Mourning the Lost Children of Gaza

David R. Adler
4 min readMay 6, 2024
Hamas Chief Yahya Sinwar w. fellow criminal abusers of Gaza’s children. CREDIT: SOPA Images/LightRocket

In my piece about the Israel/Palestine “para-conflict,” I discuss the Marxian view that our ideas are shaped by historical and material conditions that are largely beyond our control. Viewing humanity through this Marxian lens, I suggest, helps us build understanding, across cultures and time periods, turning away from blame and toward reconciliation.

If we accept this, then we must also consider the historical and material conditions prevailing among Palestinians of the West Bank and Gaza, and how their ideas were shaped by those conditions. I remember reading years ago that the majority of Gaza’s young have never encountered an Israeli civilian. Not one. Their only contact with Israel is with its military. They have no knowledge of or exposure to Israeli society whatsoever. That so many have died in the current war, at the hands of an Israeli military that claims to spare civilians even when this is demonstrably not the case, is something that should be protested, vigorously. On that, and that alone, I am with the protesters, and the position I have held my entire adult life has not changed.

We are all shaped not only by our material conditions, but by the adults and institutional forces that surround us. The main institutional force in Gaza is the Islamic Resistance Movement, Harakat al-Muqawama al-Islamiya, known by the acronym Hamas. It seized power in a violent coup against the Palestinian Authority in 2007 and has served as Gaza’s government and dominant military faction ever since. It recruits child soldiers and subjects them to an indoctrination process that is all but inescapable. Try to imagine the level of exploitation. The ideas these children emerge with were on full display on October 7, 2023.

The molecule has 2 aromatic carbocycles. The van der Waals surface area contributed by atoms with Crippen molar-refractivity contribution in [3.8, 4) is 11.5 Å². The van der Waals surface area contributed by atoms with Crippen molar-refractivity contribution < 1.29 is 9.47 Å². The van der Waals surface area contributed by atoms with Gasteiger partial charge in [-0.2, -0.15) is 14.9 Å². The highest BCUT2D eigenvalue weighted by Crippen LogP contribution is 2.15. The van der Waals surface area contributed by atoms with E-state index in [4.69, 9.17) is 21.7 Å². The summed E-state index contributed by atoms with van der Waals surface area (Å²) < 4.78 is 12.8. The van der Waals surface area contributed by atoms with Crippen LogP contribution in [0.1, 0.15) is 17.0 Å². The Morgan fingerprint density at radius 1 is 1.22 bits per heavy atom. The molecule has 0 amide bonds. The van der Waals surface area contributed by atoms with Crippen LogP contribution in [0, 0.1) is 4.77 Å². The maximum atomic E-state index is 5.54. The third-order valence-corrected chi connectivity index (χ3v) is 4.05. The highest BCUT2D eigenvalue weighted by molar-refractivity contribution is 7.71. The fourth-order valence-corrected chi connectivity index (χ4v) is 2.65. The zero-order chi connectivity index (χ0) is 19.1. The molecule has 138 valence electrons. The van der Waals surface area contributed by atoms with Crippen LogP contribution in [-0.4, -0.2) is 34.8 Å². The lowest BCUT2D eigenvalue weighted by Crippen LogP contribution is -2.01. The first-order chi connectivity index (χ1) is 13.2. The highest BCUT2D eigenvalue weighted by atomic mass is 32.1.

Gaza, Summer 2021. Getting ready.

To say that Hamas fighters on that day were “just fighting back,” that they did “what anyone would do” under the circumstances, that what they did was inevitable, is to erase from the picture everything that I’ve stated above. The murderers did not do “what anyone would do,” they did what a highly adept military force trained them and hacked into their souls to do. National Students for Justice in Palestine, now accused in a major civil suit of having direct Hamas ties, took the side not of the children of Gaza, but of their adult abusers. So did Cornel West, who has called October 7 “a counter-terror response” (he’ll be holding forth in Edinburgh this week on the meaning of John Coltrane, to rapt audiences no doubt). Now the protest movement mourns a new generation of Gazan children who have died at Israel’s hands, deliberately steered into the path of destruction by the very Palestinian leadership NSJP is cheering on. The moral rot of it is astonishing.

Jewish Voice for Peace, in its coldhearted, deplorable post-attack statement, went out of its way not to acknowledge Hamas’s existence, and I’ve imagined the thought process as something like this: If JVP did mention Hamas, it would have to recognise that the “Palestinian fighters” it spoke of were groomed by an institutional force, a government, an army. And once you’ve done that, especially if you claim to be a Jewish group, you have two choices: condemn Hamas unreservedly, or support them like your partners in Students for Justice in Palestine. So JVP made a third choice, an unthinkably cowardly one that surprised even me: it didn’t mention Hamas at all, effectively removing the actual lived history and experience of young Gazans from moral view. This is the Jewish group that pro-Palestine activists deem a worthy ally, uncontaminated by Zionism.

Beyond any question of historical wrongs or current injustice, Palestinians do not lack agency and the capacity to make moral choices. They are neither angels nor devils, they are humans. Like all humans throughout our history, they face their material reality and develop ideas and strategies in response to get through life. It is a tragedy of horrific proportions that in Gaza, those historical and developmental processes have been arrested, and steered, as ruthlessly as can be imagined, by the likes of Yahya Sinwar and his movement: the one that Jewish Voice for Peace declined to name, the one that National Students for Justice in Palestine not only embraced, but now stands credibly accused of working for.

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David R. Adler

Writer, guitarist and music educator based in Wakefield, United Kingdom.